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19 thoughts on “You’re not a failure until you give up.

  1. The old cliche is picture them all naked (or, in the case of “The Muppets,” picture them all ‘kinda naked). But that never worked for me. I used to have to give presentations often in my last job. As soon as I felt myself beginning to “lose my grip” I’d think of something stabilizing in my life, i.e. my then-girlfriend, now wife, my writing, etc.. Doing that helped me to relax. The thing is, giving a presentation, no matter how many times you’ve done it, is always an unknown. You don’t know what kind of audience you’re going to have. Receptive? Indifferent? Thinking about something known always calmed me down. Give it a try. And good luck!

  2. Yeah, the picturing them naked thing doesn’t work for me either. The only thing that does is practice. That and getting my story pitch down to a sentence or two. And yes, I have flopped like a beached fish in those settings. I’ve seen people’s eyes beginning to glaze while I droned on and on, wrapped in an embarrassing web of words. (Like now.) It’s kinda like when you send out a query and that query is rejected. You then change the query, honing it to the essentials until it is finally accepted.

    • The naked thing has never worked for me. I’m in a band and I teach so I’m in front of people constantly. My daughter’s advice was to pretend like I was singing it to them or teaching my students. I just might do that!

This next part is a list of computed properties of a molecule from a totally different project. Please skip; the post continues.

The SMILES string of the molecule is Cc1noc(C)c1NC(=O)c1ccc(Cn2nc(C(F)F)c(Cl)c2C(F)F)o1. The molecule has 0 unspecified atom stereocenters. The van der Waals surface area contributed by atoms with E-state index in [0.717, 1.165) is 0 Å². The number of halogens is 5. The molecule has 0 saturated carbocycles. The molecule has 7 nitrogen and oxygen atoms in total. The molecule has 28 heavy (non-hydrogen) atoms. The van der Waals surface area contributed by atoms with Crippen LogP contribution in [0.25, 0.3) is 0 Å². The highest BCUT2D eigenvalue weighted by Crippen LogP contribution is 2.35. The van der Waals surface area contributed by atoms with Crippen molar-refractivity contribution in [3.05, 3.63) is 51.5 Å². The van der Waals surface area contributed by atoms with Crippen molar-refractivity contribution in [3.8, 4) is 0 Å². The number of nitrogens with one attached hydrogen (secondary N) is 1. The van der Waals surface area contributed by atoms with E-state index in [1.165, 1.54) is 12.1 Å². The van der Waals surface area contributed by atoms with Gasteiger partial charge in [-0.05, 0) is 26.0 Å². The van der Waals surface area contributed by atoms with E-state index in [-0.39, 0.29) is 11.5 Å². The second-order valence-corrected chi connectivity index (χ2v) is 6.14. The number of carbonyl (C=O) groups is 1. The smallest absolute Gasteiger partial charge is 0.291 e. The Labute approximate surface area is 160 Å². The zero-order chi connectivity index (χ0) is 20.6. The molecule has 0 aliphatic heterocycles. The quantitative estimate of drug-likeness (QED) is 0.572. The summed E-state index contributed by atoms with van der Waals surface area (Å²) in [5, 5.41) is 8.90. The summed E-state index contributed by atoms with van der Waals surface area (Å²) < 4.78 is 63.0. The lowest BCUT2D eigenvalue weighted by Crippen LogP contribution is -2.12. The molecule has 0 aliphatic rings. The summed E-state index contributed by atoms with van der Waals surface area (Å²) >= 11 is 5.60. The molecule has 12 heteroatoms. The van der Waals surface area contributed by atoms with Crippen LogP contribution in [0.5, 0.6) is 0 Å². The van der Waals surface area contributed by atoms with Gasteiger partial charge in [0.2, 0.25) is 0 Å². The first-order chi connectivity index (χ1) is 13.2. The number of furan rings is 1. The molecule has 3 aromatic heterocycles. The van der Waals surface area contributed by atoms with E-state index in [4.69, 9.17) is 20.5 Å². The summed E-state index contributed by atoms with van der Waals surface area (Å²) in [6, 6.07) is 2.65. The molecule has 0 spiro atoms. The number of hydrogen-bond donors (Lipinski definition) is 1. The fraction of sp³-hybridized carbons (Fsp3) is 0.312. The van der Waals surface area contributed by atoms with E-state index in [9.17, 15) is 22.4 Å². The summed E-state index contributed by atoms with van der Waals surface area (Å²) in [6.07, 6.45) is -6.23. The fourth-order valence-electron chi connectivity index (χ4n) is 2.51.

3. For me, I guess what works is preparing myself mentally beforehand to the fact that things can and do go wrong, and that doesn’t mean the whole thing (presentation, lesson, etc) has gone wrong. I’ve been impressed by people who can recover from mistakes — it gives them an aura of humility and resourcefulness. I only hope I can portray the same aura as I apologise for what has happened — without making too big a deal of it — and rebuild from there.

    Just think of Julia Child dropping the chicken on National TV.

    All the best in your future interviews!

    DT Richards.

  4. I think it’s awesome that you had this opportunity and you chose to put yourself out there. You also gave yourself the opportunity to do it again and do it better! I don’t have any advice but l have plenty of encouragement for you!!

    For my day job, I do presentations specific to my line of work. The good news is I LOVE what I do for my day job and I’m at the point where I know my content inside and out. In the beginning I faked it as much as I could and used the phrase, “I’ll get back to you on that.” Not so sure that would work for you 🙂 The most common advice I received at the beginning was ‘make sure you know what your talking about.’ I suspect that you not only know what you’re talking about but you love your story too. So here’s another common saying, “Practice makes perfect.” See, I know this isn’t too helpful, but I just wanted to say it’s great you’re putting yourself through this now. You will get better and when the time comes, you’ll nail it!